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Psychoneuroendocrinology. 1997 Nov;22(8):615-25.

Increasing correlations between personality traits and cortisol stress responses obtained by data aggregation.

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Center for Psychobiological and Psychosomatic Research, University of Trier, Germany.


Attempts to link personality traits and cortisol stress responses have often been inconclusive. The aim of this paper was to investigate this association by aggregating cortisol stress responses. Therefore, 20 healthy men were exposed to a task consisting of public speaking and mental arithmetics in front of an audience on five days. Six cortisol levels were measured in relation to the stressful task obtained at 10-min intervals on each day. Psychological assessment included the Questionnaire for Competence and Control (FKK) and the Giessen-Test (G-T). These questionnaires focus on assessing personality traits, i.e. locus of control and self-concept. Areas under the response curve (AUC) of the six cortisol samples were computed to obtain an index of the individual's cortisol stress response on each day. Since novelty is a random situational factor likely to mask individual differences in the stress response, the AUC cortisol stress responses of days two to five were consecutively aggregated, excluding the first day. Scales of the two questionnaires employed did not correlate with the AUC cortisol stress response of the first stress trial. The correlation pattern of the AUC cortisol measures of days two to five with the questionnaire scales was inconclusive. However, significant correlations emerged with an increasing number of cortisol stress responses aggregated. Correlations between the measure of social dominance and aggregated AUC cortisol stress responses rose from r = -.47 on day two of the experimental session to r = -.70 after aggregating days two to five. Similarly, measures of locus of control and cortisol stress responses became increasingly correlated with aggregation of several stress exposures. These data provide preliminary evidence for a relationship between questionnaire scales aiming at assessing personality traits and cortisol stress responses uncovered by repeated stress exposure and data aggregation. While novelty may mask the impact of personality on the cortisol stress response on the first exposure, differences in the ability to cope with the stressful situation may lead to different cortisol stress response patterns on subsequent stress exposures. With data aggregation, an association between the trait component of cortisol stress responses and questionnaire scales might be uncovered. For reliable investigation of correlations between personality variables and cortisol stress responses, repeated stress exposure and data aggregation is suggested.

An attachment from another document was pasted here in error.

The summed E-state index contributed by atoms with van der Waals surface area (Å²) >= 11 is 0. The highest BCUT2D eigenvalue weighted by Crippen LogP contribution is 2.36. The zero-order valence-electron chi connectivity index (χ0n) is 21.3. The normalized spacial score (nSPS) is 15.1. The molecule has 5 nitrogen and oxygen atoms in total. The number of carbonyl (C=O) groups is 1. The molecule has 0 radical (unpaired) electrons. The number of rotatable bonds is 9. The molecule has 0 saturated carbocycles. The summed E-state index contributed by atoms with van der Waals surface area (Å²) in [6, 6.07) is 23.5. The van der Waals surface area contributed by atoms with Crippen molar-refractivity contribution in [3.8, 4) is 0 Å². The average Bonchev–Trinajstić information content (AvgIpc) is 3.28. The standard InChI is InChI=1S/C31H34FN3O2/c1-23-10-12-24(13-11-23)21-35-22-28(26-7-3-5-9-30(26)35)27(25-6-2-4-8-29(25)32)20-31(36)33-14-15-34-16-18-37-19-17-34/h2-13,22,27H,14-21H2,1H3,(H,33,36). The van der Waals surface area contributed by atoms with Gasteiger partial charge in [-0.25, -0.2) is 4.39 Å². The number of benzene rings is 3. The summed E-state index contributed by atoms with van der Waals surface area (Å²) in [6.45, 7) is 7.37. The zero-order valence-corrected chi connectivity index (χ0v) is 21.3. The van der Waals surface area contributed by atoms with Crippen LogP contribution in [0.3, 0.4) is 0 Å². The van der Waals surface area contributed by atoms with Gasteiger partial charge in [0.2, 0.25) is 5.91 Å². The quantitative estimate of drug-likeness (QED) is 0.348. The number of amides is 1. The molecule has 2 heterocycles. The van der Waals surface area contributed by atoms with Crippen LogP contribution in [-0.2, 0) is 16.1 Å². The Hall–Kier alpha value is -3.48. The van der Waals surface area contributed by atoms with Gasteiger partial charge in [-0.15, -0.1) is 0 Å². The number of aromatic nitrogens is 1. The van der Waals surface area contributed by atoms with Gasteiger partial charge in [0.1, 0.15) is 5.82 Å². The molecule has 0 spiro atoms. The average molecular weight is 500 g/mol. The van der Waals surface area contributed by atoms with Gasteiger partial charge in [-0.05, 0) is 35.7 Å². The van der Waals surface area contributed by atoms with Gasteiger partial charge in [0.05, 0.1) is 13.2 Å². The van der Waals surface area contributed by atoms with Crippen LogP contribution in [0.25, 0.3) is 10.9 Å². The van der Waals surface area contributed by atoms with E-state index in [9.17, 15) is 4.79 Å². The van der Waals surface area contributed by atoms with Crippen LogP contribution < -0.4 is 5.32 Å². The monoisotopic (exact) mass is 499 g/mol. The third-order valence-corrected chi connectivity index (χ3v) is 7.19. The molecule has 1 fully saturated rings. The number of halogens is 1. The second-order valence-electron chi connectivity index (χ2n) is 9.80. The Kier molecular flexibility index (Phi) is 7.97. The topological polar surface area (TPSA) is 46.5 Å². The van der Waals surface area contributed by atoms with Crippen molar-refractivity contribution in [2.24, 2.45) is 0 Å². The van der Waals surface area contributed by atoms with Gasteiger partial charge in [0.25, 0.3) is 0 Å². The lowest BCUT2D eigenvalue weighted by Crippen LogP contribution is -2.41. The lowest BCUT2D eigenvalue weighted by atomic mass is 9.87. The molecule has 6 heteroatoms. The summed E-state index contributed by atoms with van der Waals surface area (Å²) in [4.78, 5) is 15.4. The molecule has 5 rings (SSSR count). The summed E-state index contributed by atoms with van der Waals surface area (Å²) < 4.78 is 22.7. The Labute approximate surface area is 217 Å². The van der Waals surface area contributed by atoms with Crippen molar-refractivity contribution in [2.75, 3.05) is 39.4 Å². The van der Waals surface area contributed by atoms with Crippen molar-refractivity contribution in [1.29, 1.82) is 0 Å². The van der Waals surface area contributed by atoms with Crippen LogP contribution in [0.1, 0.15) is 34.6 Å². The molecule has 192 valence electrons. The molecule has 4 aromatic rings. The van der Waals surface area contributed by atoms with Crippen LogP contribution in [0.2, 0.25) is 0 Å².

[Indexed for MEDLINE]

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